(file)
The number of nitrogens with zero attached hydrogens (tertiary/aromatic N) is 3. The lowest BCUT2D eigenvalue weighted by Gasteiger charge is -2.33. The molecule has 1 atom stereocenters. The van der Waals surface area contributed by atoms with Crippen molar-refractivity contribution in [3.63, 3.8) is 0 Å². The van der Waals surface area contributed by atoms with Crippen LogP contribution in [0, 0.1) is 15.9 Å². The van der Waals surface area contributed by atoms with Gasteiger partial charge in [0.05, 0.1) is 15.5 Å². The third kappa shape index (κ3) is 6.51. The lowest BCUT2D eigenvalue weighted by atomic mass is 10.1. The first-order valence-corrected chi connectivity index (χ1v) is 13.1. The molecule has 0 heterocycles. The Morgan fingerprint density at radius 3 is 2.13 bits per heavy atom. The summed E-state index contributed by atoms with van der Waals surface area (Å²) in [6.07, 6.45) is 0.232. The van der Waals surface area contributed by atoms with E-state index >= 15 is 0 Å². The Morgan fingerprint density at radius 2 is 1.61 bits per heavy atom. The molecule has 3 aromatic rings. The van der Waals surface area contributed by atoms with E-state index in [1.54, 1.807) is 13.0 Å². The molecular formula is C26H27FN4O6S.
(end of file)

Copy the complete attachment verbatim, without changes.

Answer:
The number of nitrogens with zero attached hydrogens (tertiary/aromatic N) is 3. The lowest BCUT2D eigenvalue weighted by Gasteiger charge is -2.33. The molecule has 1 atom stereocenters. The van der Waals surface area contributed by atoms with Crippen molar-refractivity contribution in [3.63, 3.8) is 0 Å². The van der Waals surface area contributed by atoms with Crippen LogP contribution in [0, 0.1) is 15.9 Å². The van der Waals surface area contributed by atoms with Gasteiger partial charge in [0.05, 0.1) is 15.5 Å². The third kappa shape index (κ3) is 6.51. The lowest BCUT2D eigenvalue weighted by atomic mass is 10.1. The first-order valence-corrected chi connectivity index (χ1v) is 13.1. The molecule has 0 heterocycles. The Morgan fingerprint density at radius 3 is 2.13 bits per heavy atom. The summed E-state index contributed by atoms with van der Waals surface area (Å²) in [6.07, 6.45) is 0.232. The van der Waals surface area contributed by atoms with E-state index >= 15 is 0 Å². The Morgan fingerprint density at radius 2 is 1.61 bits per heavy atom. The molecule has 3 aromatic rings. The van der Waals surface area contributed by atoms with E-state index in [1.54, 1.807) is 13.0 Å². The molecular formula is C26H27FN4O6S.